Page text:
(10) As aedile Caesar put on spectacular shows. In fact he assembled so many gladiators for public fights that his opponents thought he was going to use them for political violence and rushed through a law limiting the number of gladiators that anyone might keep in Rome.

(11) Ambition. Caesar tried to get control of Egypt by popular vote following the outcry after Pharaoh Ptolemy XII, officially a friend and ally of Rome, was overthrown – but the aristocratic party foiled his attempt. [All this is context for his involvement in Egypt and Cleopatra 20 years later.] In revenge he restored statues of the anti-aristocratic Marius throughout central Rome. He also prosecuted bounty hunters who had brought in the heads of those proscribed under Sulla.

(12) He presided over the trial of Gaius Rabirius.

(13) He won the position of pontifex maximus, getting deeply into debt in order to bribe the people. Suetonius repeats the oft-told story that, on the morning of his election, as he set off to the polls, he told his mother he would return as pontifex or not at all [generally taken to mean he would be in so much debt that if he didn’t win the post, he’d be forced to flee the city.]

(14) The Catiline conspiracy Caesar spoke against the death penalty for the conspirators and swayed most of the Senate till Marcus Porcius Cato (also known as Cato the Younger) stood up and spoke sternly in favour of the death penalty. [A full transcript of these dramatic speeches, albeit probably made up, is given in Sallust’s Cataline’s War.]

Suetonius goes beyond previous accounts in adding the dramatic detail that when Caesar persisted in his call for clemency, a troop of Roman knights threatened him and even drew their swords and made  threatening passes with them so that his friends had to rally round and shield him. Only then did he yield the point, withdraw, and for the rest of the year didn’t revisit the Senate House.

This sounds like an artistic touch, like a deliberate prefigurement of his assassination 20 years later.

(15) On the first day of his praetor­ship he called upon Quintus Catulus to render an account owing to the people touching the restoration of the Capitol, but abandoned it when the aristocratic party of senators, who had been accompanying the newly elected consuls to the Capitol, returned to the Senate building.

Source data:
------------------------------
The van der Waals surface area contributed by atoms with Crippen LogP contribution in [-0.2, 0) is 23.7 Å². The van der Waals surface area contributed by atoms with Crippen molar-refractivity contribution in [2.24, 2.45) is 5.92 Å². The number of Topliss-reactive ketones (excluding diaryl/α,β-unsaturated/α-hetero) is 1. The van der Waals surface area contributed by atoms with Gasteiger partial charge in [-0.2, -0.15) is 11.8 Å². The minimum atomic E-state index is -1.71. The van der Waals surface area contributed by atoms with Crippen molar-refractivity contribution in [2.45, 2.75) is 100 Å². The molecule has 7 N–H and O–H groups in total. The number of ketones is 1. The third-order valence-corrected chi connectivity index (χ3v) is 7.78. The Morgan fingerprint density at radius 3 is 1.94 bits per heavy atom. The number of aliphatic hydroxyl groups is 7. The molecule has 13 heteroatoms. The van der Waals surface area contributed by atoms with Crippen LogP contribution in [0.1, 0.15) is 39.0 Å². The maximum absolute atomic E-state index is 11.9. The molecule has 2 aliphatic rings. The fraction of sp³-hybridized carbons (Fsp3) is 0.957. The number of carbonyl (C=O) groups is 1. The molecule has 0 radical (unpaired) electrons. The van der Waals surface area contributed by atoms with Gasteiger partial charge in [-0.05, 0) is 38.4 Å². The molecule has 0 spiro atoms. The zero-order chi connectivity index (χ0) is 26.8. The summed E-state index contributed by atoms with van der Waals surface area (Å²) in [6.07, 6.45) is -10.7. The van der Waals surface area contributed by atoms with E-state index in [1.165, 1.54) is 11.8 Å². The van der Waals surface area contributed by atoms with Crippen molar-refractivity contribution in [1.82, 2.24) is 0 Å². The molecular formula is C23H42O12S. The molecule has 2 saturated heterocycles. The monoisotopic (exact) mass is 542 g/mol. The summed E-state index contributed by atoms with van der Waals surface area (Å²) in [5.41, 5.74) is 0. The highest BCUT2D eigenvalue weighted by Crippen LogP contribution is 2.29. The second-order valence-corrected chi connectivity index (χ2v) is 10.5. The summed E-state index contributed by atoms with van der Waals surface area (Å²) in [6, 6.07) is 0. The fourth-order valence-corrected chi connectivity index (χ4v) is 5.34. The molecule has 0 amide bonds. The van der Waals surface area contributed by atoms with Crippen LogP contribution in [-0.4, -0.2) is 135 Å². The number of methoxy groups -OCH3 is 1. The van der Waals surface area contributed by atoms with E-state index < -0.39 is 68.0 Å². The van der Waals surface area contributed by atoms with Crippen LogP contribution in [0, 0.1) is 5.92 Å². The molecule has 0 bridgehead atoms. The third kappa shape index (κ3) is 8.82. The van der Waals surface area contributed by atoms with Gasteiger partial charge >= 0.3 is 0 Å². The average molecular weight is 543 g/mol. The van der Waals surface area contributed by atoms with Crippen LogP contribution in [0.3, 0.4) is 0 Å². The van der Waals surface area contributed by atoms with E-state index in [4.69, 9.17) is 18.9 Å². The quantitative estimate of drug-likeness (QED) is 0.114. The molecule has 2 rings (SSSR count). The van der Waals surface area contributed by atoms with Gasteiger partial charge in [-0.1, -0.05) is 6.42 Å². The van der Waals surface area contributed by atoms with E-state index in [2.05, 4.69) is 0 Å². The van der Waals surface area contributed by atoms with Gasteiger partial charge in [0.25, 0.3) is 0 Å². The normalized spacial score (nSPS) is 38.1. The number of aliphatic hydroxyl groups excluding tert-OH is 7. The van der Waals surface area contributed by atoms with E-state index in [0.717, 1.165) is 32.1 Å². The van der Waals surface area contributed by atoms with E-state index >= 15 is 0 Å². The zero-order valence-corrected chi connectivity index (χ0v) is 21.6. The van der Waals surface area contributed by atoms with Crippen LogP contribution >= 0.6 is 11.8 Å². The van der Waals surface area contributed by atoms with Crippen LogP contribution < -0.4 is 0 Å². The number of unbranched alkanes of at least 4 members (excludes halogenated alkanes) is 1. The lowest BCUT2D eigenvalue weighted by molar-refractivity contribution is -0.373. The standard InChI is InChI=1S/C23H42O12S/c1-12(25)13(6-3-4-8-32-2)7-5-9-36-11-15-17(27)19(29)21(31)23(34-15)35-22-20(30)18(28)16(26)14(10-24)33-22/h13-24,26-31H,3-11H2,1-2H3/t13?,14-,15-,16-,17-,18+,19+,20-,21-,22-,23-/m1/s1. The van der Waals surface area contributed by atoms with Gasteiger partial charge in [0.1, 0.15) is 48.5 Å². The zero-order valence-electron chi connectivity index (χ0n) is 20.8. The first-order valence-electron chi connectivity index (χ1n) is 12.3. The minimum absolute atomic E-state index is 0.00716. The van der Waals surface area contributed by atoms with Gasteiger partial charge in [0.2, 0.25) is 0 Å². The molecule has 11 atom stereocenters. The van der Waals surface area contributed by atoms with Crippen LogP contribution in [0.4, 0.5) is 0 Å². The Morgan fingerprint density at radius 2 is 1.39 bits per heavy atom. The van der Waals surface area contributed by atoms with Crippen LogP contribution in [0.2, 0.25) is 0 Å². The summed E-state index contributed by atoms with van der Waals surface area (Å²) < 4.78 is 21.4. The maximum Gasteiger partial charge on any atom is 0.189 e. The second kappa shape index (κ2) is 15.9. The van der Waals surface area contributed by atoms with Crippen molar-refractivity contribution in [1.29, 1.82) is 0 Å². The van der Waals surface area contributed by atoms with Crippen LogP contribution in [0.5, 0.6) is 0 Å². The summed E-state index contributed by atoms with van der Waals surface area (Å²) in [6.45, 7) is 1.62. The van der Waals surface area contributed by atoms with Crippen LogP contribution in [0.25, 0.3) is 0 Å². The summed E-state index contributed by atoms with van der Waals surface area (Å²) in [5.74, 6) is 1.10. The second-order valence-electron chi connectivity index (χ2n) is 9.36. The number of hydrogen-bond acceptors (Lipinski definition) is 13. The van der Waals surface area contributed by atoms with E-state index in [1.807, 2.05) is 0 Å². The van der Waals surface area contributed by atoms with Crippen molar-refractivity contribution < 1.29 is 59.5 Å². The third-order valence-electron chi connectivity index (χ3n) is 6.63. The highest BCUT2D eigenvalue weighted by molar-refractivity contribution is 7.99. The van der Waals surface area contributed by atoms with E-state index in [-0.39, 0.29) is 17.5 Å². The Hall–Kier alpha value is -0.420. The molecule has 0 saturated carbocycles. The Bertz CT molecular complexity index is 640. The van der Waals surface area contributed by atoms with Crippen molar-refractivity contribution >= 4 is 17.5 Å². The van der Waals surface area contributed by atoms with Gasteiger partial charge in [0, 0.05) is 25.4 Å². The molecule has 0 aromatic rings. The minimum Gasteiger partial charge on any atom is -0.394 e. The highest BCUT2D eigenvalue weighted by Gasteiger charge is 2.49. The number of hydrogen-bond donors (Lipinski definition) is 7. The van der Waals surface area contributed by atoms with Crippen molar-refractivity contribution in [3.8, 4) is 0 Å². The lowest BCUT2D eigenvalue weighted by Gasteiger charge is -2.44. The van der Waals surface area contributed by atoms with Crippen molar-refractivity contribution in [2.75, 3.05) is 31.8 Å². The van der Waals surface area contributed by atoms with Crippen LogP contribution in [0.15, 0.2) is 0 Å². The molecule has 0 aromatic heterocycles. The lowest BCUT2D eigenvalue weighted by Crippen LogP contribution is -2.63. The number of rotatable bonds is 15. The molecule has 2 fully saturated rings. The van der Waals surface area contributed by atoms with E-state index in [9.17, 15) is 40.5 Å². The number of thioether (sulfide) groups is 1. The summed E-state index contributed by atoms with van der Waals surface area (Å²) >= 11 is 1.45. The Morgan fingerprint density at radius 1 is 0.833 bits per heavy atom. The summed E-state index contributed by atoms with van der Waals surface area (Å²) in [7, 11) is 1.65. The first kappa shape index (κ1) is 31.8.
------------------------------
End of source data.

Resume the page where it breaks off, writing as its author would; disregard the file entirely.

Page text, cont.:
(16) He supported Caecilius Metellus, tribune of the commons, in bringing some bills of a highly seditious nature in spite of the veto of his colleagues. Even when the Senate ordered him to cease and desist, he persisted until they threatened him with violence at which point he dismissed his lictors, laid aside his robe of office, and slipped off to his house.

All these stories bespeak the rebellious obstinacy of the man and the turbulence which surrounded him.

(17) He then got into trouble by being named among the accomplices of Catiline by an informer called Lucius Vettius and in the senate by Quintus Curius. Caesar strongly refuted the claims, not least by pointing out how he had alerted Cicero, consul and lead magistrate in Rome, of the conspiracy and so was decisive in getting is quelled. He secured the conviction and imprisonment of both informers.

(18) After securing the governorship of Further Spain he left hastily before formally confirmed in post in order to avoid his, by now, numerous and clamouring creditors. He restored order in the province but returned hastily to Rome to claim a triumph. He also wanted to be consul for the following year and couldn’t do both. After agonising, he entered the city, thus losing the triumph, in order to contest the consulship.

(19) Caesar was elected consul but not with the partner he wanted, as the aristocracy lobbied hard and bribed heavily to ensure that one of their party, Marcus Bibulus, was elected as his partner consul. The optimates then offered him the most trivial and demeaning governorship possible, of ‘woods and pastures’, which in practice meant guarding the mountain-pastures and keeping the woods free from brigands.

Frustrated, Caesar worked behind the scenes to reconcile the most successful general in the land, Pompey, and the richest man, Crassus, to come to a behind the scenes arrangement to share power and secure each other’s aims. This came to be called the First Triumvirate.

(20) As consul Caesar immediately passed a law that the proceedings both of the senate and of the people should day by day be compiled and published. He also revived a by-gone custom, that during the months when he did not have the fasces an orderly should walk before him, while the lictors followed him. He brought forward an agrarian law too and when his partner consul opposed it, drove him from the Senate by force, terrorising him into remaining in his house for the rest of his term.

Caesar had in effect made himself sole ruler. A joke went round that official documents, instead of being signed by the two consuls i.e. “Done in the consul­ship of Bibulus and Caesar” were marked “Done in the consul­ship of Julius and Caesar”. Many a true word spoken in jest. Suetonius gives examples of Caesar’s peremptory behaviour:

  • he divided public land among twenty thousand citizens who had three or more children each
  • when the tax collectors asked for relief, he freed them from a third part of their obligation but warned them from bidding too recklessly for contracts in the future
  • he freely granted to anyone whatever they took it into their heads to ask
  • Cato, who tried to delay proceedings, was dragged from the House by a lictor at Caesar’s command and taken off to prison
  • when Lucius Lucullus was too outspoken in his opposition, he filled him with such fear of malicious prosecution that Lucullus actually fell on his knees before him